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Here's a quiz on the 1960s in the bottom right, surrounded by notes, a video, images, an activity, and flashcards to help review and contextualize the learning.

Make it pop! Use visual cues to get their attention

Let’s be honest. Students have a tendency to skim things and “overlook” reading directions. But they are pretty visual, and Haiku Learning is the perfect platform for visual learners.

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TIP 5: If you really want to call attention to a content block, for example, one that has a practice quiz, use Badges to create “symbols” to grab students’ attention. See the Tip icons in this blog? Those are customized versions of Haiku Learning Badges! Really, you can embed any image you want, but our badges are super easy to customize. BTW, textbooks have been doing this for years — using icons to signify a regular feature so students instantly recognize it.

How do you do it? In the Detail box in any content block, there’s a full toolbar with editing and formatting symbols, including the option to add an image. Easy peasy. Need help creating the badges? That's easy too! Here's a Knowledgebase article for you!

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Here are a few badges-turned-icons we created in our "Haiku Learning How To" class for teachers! Feel free to borrow, and keep checking, as we may add more!

Hope you found all this helpful! Next week, we’ll discuss how to instill some time-management skills with your students using content blocks like the Mini Calendar, Announcements, and Upcoming Activities.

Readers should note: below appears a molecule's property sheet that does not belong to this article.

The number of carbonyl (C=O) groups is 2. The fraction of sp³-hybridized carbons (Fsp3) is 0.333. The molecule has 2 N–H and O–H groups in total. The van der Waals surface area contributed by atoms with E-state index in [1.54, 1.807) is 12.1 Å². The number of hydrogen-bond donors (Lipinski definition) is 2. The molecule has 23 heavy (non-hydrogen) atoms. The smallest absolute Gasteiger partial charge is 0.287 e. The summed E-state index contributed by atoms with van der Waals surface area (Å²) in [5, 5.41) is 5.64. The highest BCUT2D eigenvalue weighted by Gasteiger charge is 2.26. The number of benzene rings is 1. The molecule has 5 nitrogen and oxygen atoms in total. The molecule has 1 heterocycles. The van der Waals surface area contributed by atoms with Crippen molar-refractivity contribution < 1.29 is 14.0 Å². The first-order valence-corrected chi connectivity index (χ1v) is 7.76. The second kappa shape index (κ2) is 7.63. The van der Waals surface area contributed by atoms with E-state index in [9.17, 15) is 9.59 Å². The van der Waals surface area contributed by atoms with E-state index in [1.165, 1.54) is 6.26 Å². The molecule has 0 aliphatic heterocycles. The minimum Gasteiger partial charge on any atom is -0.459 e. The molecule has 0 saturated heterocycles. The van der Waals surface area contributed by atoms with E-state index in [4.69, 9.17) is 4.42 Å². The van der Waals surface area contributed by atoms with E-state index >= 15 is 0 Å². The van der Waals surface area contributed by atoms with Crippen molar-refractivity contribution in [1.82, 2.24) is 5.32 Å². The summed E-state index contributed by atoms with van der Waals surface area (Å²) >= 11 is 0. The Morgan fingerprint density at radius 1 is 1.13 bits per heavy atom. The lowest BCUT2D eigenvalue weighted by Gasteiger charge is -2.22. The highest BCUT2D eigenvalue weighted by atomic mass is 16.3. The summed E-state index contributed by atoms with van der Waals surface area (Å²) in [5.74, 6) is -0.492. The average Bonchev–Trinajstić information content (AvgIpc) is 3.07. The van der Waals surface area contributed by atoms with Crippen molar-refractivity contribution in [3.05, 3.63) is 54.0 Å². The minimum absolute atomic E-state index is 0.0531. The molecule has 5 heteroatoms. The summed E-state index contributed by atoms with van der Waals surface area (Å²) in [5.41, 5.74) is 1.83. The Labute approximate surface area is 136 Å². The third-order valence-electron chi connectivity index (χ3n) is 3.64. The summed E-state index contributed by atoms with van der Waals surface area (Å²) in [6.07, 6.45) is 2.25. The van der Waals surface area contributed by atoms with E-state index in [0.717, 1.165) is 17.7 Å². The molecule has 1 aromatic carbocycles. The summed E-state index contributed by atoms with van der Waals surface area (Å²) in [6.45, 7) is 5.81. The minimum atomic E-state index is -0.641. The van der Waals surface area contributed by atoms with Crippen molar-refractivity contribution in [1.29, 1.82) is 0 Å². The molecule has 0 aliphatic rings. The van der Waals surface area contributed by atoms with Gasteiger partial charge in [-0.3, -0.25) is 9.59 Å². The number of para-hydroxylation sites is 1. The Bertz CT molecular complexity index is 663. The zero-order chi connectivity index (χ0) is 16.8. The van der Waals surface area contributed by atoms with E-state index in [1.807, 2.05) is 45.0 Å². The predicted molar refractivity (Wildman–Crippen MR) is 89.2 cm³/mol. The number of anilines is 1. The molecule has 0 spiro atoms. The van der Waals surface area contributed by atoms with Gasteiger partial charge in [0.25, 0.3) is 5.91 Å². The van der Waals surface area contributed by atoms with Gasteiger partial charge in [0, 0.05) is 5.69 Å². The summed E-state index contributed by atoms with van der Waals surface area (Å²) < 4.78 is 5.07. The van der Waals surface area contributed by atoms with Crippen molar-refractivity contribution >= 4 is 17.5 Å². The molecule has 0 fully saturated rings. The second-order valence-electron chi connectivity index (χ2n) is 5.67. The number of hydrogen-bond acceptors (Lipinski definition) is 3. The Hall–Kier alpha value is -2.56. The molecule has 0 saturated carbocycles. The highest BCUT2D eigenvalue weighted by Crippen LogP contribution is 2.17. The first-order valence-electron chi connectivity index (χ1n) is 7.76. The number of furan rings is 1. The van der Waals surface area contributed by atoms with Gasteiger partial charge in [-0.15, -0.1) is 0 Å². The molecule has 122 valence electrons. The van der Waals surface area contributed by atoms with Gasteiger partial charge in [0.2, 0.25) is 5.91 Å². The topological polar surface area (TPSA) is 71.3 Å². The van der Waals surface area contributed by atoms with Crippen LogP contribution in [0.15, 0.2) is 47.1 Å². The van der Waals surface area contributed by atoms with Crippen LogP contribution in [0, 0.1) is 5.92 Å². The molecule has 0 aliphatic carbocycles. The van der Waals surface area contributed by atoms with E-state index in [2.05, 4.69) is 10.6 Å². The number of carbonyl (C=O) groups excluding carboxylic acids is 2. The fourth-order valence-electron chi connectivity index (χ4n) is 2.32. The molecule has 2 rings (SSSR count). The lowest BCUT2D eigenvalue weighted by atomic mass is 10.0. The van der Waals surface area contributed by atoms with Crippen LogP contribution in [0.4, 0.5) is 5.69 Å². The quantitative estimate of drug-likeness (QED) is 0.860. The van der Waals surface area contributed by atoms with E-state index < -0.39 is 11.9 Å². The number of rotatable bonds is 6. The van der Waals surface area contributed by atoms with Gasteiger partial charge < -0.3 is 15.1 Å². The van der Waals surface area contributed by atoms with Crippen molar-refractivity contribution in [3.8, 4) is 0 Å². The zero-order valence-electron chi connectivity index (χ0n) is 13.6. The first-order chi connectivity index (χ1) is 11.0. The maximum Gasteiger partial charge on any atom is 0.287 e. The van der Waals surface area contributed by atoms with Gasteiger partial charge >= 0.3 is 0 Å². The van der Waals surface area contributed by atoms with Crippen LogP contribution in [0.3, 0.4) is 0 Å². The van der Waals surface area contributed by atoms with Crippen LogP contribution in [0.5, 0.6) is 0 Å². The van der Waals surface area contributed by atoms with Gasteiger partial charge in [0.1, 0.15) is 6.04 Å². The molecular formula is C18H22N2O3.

For Haiku Learning customers: Do you have any of your own tips for how to best use content blocks? Share what works for you in the Community Forum!

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EdTech Weekly News Roundup - August 23, 2015

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Being an educator means you probably have very little time to read the news during the week. Here are some interesting edtech articles from this past week that you might find useful.

"Over 35 Formative Assessment Tools To Enhance Formative Learning Opportunities, Part 1” — Tech & Learning

Formative assessment — we’ve got plenty of options in Haiku Learning from Polls for a quick one-question checkins, to Discussions for more breadth and depth, to something more traditional like our Assessments tool using options for “practice” and multiple retakes. In this particular article, which is part of a series, nine different categories of formative assessment tools are covered. Up first? Video tools for formative learning. And hey — one of these — Edpuzzle — is already in our Embed the Web library! If the others have an embed code, they can always be embedded as well!

"8 little-known video resources popular with teachers” — eSchoolNews

Curated by OpenEd, creator of an online library of free and open K-12 resources, these eight “lesser known” video publishers have content that’s actually quite popular and assigned often by teachers. Learn about these publishers and see why other teachers find the content so valuable!